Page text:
Green Cross to assess environmental impact of Yugoslav conflict
Environmental NGO, Green Cross International (GCI) is proposing to provide an independent assessment of relevant environmental impacts of the conflict in Yugoslavia, as part of an international mission that could take place as soon as the current hostilities stop.
Taking into account that the war in Yugoslavia may lead to far-reaching environmental consequences for many countries in Europe, Green Cross International wants to alert both the general public and relevant national and international agencies. “Regardless of political considerations the international community must act now. The high cost of environmental degradation (not just in dollar value, but also in the damage to our children’s health) only gets more expensive when left unattended,” said GCI President and former leader of the Soviet Union, Mikhail Gorbachev, in a statement issued last week.
In addition to local pollution of land, air, surface and groundwater through the destruction of industrial installations as well as substances present in the actual weapons employed, Gorbachev refers to the danger of transboundary pollution in a number of other countries, including Hungary, Romania, Bulgaria, Slovakia, Poland, Lithuania, Belarus, Ukraine, and Moldova.
CGI was founded following the Rio Summit in 1992, and takes a special interest in the environmental legacy of war. It has already set up programmes to promote environmental clean-up from the Cold War in Europe and from the Gulf War.
WWF calls for international recover plan
The World Wildlife Fund (WWF) today called for an international environmental recovery plan to be implemented by the countries in the region under the framework of the Danube River Protection Convention (DRPC) and the Danube Environment Programme (DEP). The plan would also need to support existing civil defence preparations for spill detection and clean-up capacities in Bulgaria and Romania. Equipment to capture oil slicks and more monitoring equipment is needed immediately.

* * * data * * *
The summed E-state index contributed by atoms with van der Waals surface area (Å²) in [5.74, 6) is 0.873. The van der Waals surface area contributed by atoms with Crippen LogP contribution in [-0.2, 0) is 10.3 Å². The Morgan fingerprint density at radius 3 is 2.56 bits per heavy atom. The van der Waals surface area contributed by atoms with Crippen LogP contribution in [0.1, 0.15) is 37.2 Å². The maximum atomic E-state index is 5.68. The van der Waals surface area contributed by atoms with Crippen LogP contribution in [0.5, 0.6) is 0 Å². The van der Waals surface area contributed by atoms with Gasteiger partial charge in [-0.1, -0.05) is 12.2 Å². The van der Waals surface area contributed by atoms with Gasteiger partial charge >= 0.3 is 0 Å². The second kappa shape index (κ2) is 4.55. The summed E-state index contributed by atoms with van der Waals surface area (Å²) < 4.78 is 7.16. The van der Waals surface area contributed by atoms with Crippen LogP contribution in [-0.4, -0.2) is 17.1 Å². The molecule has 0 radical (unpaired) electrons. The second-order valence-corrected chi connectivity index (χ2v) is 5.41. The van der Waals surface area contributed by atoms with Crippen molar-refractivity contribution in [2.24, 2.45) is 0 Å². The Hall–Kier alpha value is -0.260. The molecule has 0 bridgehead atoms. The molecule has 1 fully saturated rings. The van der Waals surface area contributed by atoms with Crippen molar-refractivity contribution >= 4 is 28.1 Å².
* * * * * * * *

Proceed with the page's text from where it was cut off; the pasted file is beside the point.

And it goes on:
“The scale of the human tragedy in Yugoslavia is already enormous,” observed WWF’s Danube/Carpathian Programme Director Philip Weller. “WWF is concerned that long-term damage to the environment in both Yugoslavia and surrounding Balkan countries will only increase problems in the region.”
A range of unidentified pollutants has been discharged into the Danube River as a result of the war, and as yet the spread and damage to downstream areas is unclear. Nevertheless, the release of any toxic materials could have significant consequences for people and a variety of sensitive aquatic organisms.
The lower Danube River and Delta is an area of great environmental importance, according to WWF, active in the area for some time and closely monitoring the situation on the ground. The river is a source of drinking water for up to ten million people and fishing has already been banned in stretches.
Oil slicks are the most likely source of pollution, according to water sampling already done by Yugoslav, Romanian and Bulgarian environmental authorities. There have been several reports of oil slicks, but only one has so far been detected and communicated to the pollution early warning system in place in the Danube.
“The humanitarian issues are first and foremost in our minds, as they are for everyone else,” Weller added. “However, only immediate measures to stop the downstream flow of pollution will prevent an ecological catastrophe from following the humanitarian one.”